IL-33 Induces Murine Intestinal Goblet Cell Differentiation Indirectly via Innate Lymphoid Cell IL-13 Secretion.


Division of Gastroenterology, Hepatology and Nutrition, Cincinnati Children's Hospital Medical Center, Cincinnati, OH 45229; [Email]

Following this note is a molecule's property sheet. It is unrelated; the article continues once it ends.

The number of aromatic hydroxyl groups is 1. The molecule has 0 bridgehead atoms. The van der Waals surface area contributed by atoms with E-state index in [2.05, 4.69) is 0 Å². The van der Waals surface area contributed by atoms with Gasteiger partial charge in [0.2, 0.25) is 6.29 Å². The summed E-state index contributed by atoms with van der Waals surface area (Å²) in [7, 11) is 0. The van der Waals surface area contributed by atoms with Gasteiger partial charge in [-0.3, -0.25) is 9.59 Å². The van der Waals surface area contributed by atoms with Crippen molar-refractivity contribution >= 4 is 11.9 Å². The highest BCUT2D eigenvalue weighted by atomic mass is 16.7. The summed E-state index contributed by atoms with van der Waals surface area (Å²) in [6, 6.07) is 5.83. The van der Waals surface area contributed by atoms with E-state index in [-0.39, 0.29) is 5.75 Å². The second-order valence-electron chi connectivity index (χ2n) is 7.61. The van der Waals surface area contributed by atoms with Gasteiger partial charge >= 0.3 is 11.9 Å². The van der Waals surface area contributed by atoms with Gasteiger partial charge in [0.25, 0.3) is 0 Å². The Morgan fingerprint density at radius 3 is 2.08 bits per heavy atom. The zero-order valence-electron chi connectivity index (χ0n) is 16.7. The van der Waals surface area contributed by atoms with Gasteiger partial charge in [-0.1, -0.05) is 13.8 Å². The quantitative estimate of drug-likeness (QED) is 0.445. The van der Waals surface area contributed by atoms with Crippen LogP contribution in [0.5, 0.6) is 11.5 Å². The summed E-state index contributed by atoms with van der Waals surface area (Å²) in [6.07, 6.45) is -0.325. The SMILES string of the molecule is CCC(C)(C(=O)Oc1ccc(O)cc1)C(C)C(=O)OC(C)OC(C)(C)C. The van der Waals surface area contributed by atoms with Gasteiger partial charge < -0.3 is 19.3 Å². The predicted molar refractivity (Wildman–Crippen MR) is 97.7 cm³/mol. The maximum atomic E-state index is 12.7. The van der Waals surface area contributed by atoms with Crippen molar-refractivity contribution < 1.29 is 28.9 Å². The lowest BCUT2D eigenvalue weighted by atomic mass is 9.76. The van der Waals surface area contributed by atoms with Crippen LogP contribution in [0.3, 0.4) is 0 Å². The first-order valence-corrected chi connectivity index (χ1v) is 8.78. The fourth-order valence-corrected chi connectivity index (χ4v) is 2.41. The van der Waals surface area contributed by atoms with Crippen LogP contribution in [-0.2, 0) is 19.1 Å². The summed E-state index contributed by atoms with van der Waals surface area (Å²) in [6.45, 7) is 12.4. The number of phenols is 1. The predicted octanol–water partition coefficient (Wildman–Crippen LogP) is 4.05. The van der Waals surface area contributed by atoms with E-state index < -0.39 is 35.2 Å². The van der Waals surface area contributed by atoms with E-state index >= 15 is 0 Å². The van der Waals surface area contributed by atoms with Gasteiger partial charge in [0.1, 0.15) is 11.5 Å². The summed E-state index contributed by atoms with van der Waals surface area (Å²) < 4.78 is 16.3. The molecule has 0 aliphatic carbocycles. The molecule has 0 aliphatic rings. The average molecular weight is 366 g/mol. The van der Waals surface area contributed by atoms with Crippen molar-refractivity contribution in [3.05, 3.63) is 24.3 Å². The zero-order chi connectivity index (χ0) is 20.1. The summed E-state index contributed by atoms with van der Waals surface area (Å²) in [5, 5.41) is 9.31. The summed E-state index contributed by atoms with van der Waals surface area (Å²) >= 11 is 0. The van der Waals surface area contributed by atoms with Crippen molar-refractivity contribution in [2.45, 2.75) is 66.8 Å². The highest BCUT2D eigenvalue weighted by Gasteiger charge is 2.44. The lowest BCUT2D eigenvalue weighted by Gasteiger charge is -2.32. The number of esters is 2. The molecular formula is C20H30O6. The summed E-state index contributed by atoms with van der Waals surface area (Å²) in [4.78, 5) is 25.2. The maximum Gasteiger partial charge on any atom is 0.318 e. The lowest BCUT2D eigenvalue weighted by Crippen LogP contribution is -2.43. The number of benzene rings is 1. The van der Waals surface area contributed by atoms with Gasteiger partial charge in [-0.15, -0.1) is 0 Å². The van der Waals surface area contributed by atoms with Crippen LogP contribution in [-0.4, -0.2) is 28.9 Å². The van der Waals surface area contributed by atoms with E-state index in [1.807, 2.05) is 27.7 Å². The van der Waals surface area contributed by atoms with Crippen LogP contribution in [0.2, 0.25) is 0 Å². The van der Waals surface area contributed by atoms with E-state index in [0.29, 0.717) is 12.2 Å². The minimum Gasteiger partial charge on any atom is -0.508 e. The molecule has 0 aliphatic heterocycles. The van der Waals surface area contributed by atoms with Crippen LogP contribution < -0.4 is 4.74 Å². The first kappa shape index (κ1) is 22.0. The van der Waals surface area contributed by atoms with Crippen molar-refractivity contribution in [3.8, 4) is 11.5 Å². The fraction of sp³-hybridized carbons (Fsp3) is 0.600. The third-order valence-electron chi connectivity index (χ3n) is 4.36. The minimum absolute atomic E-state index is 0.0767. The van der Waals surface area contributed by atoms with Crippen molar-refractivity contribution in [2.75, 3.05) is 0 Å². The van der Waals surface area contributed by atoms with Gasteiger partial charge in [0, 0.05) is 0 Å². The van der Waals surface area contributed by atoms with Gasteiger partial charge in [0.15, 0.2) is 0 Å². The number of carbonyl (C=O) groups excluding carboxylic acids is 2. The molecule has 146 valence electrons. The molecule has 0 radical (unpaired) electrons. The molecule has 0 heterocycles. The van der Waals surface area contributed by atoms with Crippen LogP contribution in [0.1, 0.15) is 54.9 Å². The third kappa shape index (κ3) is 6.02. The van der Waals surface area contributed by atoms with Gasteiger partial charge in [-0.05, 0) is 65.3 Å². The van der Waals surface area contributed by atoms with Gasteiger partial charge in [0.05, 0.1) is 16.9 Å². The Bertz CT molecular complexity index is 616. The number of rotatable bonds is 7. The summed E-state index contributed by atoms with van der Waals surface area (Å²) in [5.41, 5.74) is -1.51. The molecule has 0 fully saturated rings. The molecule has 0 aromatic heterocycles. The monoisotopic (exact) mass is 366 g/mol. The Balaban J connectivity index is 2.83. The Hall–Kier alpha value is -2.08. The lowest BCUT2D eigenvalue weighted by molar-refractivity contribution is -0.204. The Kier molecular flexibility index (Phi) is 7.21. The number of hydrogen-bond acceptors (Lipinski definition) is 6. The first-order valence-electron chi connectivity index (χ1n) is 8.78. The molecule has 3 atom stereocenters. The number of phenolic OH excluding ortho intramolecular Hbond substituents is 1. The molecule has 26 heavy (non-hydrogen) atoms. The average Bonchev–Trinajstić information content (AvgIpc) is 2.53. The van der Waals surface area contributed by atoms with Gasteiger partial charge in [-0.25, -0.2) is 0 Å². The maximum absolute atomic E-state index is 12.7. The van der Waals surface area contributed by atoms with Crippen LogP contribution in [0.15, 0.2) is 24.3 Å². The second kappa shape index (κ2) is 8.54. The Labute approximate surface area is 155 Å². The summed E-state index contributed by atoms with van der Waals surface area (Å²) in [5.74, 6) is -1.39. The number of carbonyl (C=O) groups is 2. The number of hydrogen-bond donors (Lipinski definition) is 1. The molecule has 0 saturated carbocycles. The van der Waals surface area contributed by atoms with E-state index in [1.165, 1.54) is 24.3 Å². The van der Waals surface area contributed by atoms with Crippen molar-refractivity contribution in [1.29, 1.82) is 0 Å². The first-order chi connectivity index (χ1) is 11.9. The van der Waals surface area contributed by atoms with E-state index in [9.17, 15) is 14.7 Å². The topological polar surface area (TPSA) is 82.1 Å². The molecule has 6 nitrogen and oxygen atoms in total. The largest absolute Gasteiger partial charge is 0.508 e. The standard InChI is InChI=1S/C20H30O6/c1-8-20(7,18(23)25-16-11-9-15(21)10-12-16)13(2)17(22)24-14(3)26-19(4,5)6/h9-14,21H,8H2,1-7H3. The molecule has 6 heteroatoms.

Regulation of the intestinal mucus layer by goblet cells is important for preventing inflammation and controlling infection. IL-33, a cytokine upregulated in inflammatory bowel disease and helminth infection, induces intestinal goblet cells, but the mechanism remains unclear. Enteroids are three-dimensional structures of primary small intestinal epithelial cells that contain all differentiated intestinal epithelial cell types. We developed an enteroid-immune cell coculture model to determine the mechanism through which IL-33 affects intestinal goblet cell differentiation. We report that IL-33 does not directly induce goblet cell differentiation in murine enteroids; however, IL-13, a cytokine induced by IL-33, markedly induces goblet cells and gene expression consistent with goblet cell differentiation. When enteroids are cocultured with CD90+ mesenteric lymph node cells from IL-33-treated mice, IL-33 then induces IL-13 secretion by group 2 innate lymphoid cells and enteroid gene expression consistent with goblet cell differentiation. In cocultures, IL-33-induced Muc2 expression is dependent on enteroid Il4ra expression, demonstrating a requirement for IL-13 signaling in epithelial cells. In vivo, IL-33-induced intestinal goblet cell hyperplasia is dependent on IL-13. These studies demonstrate that IL-33 induces intestinal goblet cell differentiation not through direct action on epithelial cells but indirectly through IL-13 production by goup 2 innate lymphoid cells.